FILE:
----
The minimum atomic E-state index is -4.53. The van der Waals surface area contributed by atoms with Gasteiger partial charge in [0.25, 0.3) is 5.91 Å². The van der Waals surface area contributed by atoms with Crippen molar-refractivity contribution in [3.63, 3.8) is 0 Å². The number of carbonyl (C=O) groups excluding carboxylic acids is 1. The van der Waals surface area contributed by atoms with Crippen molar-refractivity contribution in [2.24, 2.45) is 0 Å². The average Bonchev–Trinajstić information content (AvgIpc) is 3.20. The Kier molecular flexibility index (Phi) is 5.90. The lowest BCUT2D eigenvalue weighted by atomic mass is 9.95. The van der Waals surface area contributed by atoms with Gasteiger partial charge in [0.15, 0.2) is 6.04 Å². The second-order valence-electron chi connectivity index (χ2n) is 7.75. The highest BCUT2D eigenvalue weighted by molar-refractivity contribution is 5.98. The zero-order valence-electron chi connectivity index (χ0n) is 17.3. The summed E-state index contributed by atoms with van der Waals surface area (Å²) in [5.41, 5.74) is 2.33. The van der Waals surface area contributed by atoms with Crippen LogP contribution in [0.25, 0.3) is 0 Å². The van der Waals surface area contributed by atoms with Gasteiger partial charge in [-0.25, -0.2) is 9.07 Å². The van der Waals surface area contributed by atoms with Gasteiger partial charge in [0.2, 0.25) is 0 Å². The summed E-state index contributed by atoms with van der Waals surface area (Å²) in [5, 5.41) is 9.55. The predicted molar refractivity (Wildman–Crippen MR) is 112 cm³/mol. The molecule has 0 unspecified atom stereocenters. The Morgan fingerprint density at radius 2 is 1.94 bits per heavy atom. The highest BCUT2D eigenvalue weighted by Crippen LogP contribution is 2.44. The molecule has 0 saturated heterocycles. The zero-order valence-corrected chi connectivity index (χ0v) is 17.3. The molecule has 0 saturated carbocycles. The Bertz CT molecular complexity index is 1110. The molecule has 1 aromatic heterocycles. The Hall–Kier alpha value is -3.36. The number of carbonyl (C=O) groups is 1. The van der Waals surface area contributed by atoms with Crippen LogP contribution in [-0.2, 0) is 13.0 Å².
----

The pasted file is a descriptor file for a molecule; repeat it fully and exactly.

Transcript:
The minimum atomic E-state index is -4.53. The van der Waals surface area contributed by atoms with Gasteiger partial charge in [0.25, 0.3) is 5.91 Å². The van der Waals surface area contributed by atoms with Crippen molar-refractivity contribution in [3.63, 3.8) is 0 Å². The number of carbonyl (C=O) groups excluding carboxylic acids is 1. The van der Waals surface area contributed by atoms with Crippen molar-refractivity contribution in [2.24, 2.45) is 0 Å². The average Bonchev–Trinajstić information content (AvgIpc) is 3.20. The Kier molecular flexibility index (Phi) is 5.90. The lowest BCUT2D eigenvalue weighted by atomic mass is 9.95. The van der Waals surface area contributed by atoms with Gasteiger partial charge in [0.15, 0.2) is 6.04 Å². The second-order valence-electron chi connectivity index (χ2n) is 7.75. The highest BCUT2D eigenvalue weighted by molar-refractivity contribution is 5.98. The zero-order valence-electron chi connectivity index (χ0n) is 17.3. The summed E-state index contributed by atoms with van der Waals surface area (Å²) in [5.41, 5.74) is 2.33. The van der Waals surface area contributed by atoms with Crippen LogP contribution in [0.25, 0.3) is 0 Å². The van der Waals surface area contributed by atoms with Gasteiger partial charge in [-0.25, -0.2) is 9.07 Å². The van der Waals surface area contributed by atoms with Gasteiger partial charge in [0.2, 0.25) is 0 Å². The summed E-state index contributed by atoms with van der Waals surface area (Å²) in [5, 5.41) is 9.55. The predicted molar refractivity (Wildman–Crippen MR) is 112 cm³/mol. The molecule has 0 unspecified atom stereocenters. The Morgan fingerprint density at radius 2 is 1.94 bits per heavy atom. The highest BCUT2D eigenvalue weighted by Crippen LogP contribution is 2.44. The molecule has 0 saturated heterocycles. The zero-order valence-corrected chi connectivity index (χ0v) is 17.3. The molecule has 0 saturated carbocycles. The Bertz CT molecular complexity index is 1110. The molecule has 1 aromatic heterocycles. The Hall–Kier alpha value is -3.36. The number of carbonyl (C=O) groups is 1. The van der Waals surface area contributed by atoms with Crippen LogP contribution in [-0.2, 0) is 13.0 Å².